Army Drone Pilots Suffer From Combat Stress

National Guardsmen who pilot Army Predator drones are suffering symptoms of post traumatic stress disorder. Predator pilots launch missile attacks remotely from bases in Texas, Arizona, Nevada, and Southern California. They work in front of video screens in air conditioned trailers and go home to their families every night, but the pilots and their commanders say they are experiencing PTSD just like soldiers on the battlefield.

Predators have recently been outfitted with new higher-resolution cameras. Army personnel say the improved optics force Predator pilots to see graphic images of the impact of their bombings. Missions often require Predators to remain in the air over their targets to observe the aftermath of their attacks. These findings are bad news because the military is increasingly planning to use remote controlled drones for combat operations.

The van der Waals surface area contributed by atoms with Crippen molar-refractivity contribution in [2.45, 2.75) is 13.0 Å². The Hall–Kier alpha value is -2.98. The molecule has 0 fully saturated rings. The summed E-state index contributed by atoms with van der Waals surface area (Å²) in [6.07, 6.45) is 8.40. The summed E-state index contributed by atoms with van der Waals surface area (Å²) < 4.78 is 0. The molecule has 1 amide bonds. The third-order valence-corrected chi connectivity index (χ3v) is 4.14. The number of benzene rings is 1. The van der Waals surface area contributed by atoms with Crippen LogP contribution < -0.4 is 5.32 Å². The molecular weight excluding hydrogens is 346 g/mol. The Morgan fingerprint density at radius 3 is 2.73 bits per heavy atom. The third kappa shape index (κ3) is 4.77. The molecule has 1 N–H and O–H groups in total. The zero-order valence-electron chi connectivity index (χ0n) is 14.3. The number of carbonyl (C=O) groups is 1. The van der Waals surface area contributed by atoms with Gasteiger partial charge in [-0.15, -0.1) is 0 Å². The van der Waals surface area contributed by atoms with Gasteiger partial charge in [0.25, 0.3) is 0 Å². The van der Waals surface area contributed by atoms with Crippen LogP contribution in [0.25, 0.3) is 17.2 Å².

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  1. National Guardsmen who pilot Army Predator drones are suffering symptoms of post traumatic stress disorder. Predator pilots launch missile attacks remotely from bases in Texas, Arizona, Nevada, and Southern California. They work in front of video screens in air conditioned trailers and go home to their families every night, but the pilots and their commanders say they are experiencing PTSD just like soldiers on the battlefield.

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